2016 Domaine Marc Colin St. Aubin 1er Cru "Cuvee 3C"

SKU #1349627 91 points Allen Meadows - Burghound

 A very pretty nose exhibits mostly floral scents that displays background notes of white peach, citrus zest and matchstick. There is a fleshy mouth feel to the very round and solidly concentrated middle weight flavors that culminate in a sappy, stony, saline and impressively complex finale. This is well-worth considering. *Sweet Spot*  (6/2018)

91 points Robert Parker's Wine Advocate

 The 2016 Saint-Aubin 1er Cru "3C" is a multi-vineyard blend caused by frost damage (see producer introduction for details). It has a very pretty and well-defined bouquet with white flowers mixed with citrus peel, dried mango and cold stone scents, reserved but intense. The palate is taut and linear on the entry, Puligny-like in style with great tension and mineralité, real saline notes getting the saliva flowing toward the finish. This is a great, perhaps (or hopefully) one-off Saint-Aubin. (NM)  (12/2017)

Decanter

 3C is a blend of three heavily frosted sites - Les Combes, En Créots, and the Clos du Meix - and it is a lovely wine, offering notes of apple, pear and hazelnut and a concentrated, full-bodied palate impression underpinned by tangy acids. This is quite serious and should benefit from a few years in the cellar. Drinking Window 2020-2030. (WK)  (10/2017)

K&L Notes

92 points from Jasper Morris, M.W.: "In bottle. A cuvee born of necessity because of the tiny crop: this is a blend of three premiers crus beginning with C: Combes, Créots, Clos du Meix. Pure light lemon colour, stylish and classy nose. This is very well balanced, a little more weight and a little more acidity than Castets but still an accessible easy going finish." (01/2018)

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Price: $59.99

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Additional Information:

Varietal:

Chardonnay

- It's hard to believe that up until about 30 years ago, this extremely popular varietal hid behind the veil of geographical names like Chablis and Puligny-Montrachet. Now grown all over the world and bottled by its varietal name, Chardonnay has achieved a level of branding unlike any other wine. Surprisingly, though, what you get when you buy Chardonnay can differ greatly from country to country and even within one country, depending on the climate where it's grown and how it is vinified and aged. From fresh, crisp and minerally with apple and lemon notes to rich and buttery with tropical fruit overtones, Chardonnay runs the gamut. In France's Burgundy, Chardonnay is the source of the prized wines of Chablis, Corton-Charlemagne, Mâcon, Meursault and Montrachet. It also the foundation of exceptional Champagne, where it is blended with Pinot Noir and Pinot Meunier or vinified on its own into Blanc de Blancs. It is also extremely popular in California, and is gaining popularity in Australia, New Zealand, Italy, Spain and South Africa.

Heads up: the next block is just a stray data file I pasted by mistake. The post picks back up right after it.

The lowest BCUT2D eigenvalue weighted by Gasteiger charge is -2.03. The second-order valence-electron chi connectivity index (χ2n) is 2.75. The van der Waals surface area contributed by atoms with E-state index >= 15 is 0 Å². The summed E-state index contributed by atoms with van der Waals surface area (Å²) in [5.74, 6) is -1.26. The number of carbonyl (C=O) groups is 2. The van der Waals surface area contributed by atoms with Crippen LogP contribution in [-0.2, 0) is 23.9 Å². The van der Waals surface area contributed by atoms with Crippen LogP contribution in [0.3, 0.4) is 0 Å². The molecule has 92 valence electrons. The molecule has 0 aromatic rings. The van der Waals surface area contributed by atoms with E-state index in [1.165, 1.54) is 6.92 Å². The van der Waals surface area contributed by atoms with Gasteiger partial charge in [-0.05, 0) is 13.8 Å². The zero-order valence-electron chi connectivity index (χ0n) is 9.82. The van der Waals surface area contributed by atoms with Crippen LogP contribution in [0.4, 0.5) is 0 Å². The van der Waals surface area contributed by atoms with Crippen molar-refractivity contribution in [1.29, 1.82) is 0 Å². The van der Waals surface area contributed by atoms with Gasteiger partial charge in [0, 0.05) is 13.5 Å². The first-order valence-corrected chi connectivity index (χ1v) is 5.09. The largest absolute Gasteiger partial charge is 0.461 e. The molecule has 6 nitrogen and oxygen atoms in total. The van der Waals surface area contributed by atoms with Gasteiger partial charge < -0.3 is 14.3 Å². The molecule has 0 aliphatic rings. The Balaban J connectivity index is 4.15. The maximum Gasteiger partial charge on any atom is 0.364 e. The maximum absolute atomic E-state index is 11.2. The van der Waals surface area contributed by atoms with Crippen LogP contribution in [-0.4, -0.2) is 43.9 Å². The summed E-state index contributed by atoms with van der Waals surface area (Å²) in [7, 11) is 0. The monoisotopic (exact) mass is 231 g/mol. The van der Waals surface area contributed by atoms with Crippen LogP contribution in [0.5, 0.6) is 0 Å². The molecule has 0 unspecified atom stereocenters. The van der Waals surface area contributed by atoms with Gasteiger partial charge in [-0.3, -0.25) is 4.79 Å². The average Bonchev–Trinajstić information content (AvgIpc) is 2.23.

Country:

France

- When it comes to wine, France stands alone. No other country can beat it in terms of quality and diversity. And while many of its Region, Bordeaux, Burgundy and Champagne most obviously, produce wine as rare, as sought-after and nearly as expensive as gold, there are just as many obscurities and values to be had from little known appellations throughout the country. To learn everything there is to know about French wine would take a lifetime. To understand and appreciate French wine, one only has to begin tasting them.
Sub-Region:

Burgundy

- The province of eastern France, famous for its red wines produced from Pinot Noir and its whites produced from Chardonnay. (Small of amounts of Gamay and Aligoté are still grown, although these have to be labeled differently.) The most famous part of the region is known as the Côte d'Or (the Golden Slope). It is divided into the Côte de Beaune, south of the town of Beaune (famous principally for its whites), and the Côte de Nuits, North of Beaune (home of the most famous reds). In addition, the Côte Chalonnaise and the Mâconnais are important wine growing regions, although historically a clear level (or more) below the Côte d'Or. Also include by some are the regions of Chablis and Auxerrois, farther north.
Specific Appellation:

Chassagne Montrachet

- A long, wandering village in the Côte de Beaune. Fortunately, what the workaday village lacks in charm, the wines more than make up for. Most famous for its white wines, which are lovely and delicate, Chassagne-Montrachet actually produces more red than white wine. It is one of the few places in the Côte D'Or where both red and white wines are produced from Premier Cru vineyards. The Grands Crus are Montrachet, Bâtard Montrachet (both shared with the neighboring village of Puligny) and Criots Bâtard Montrachet.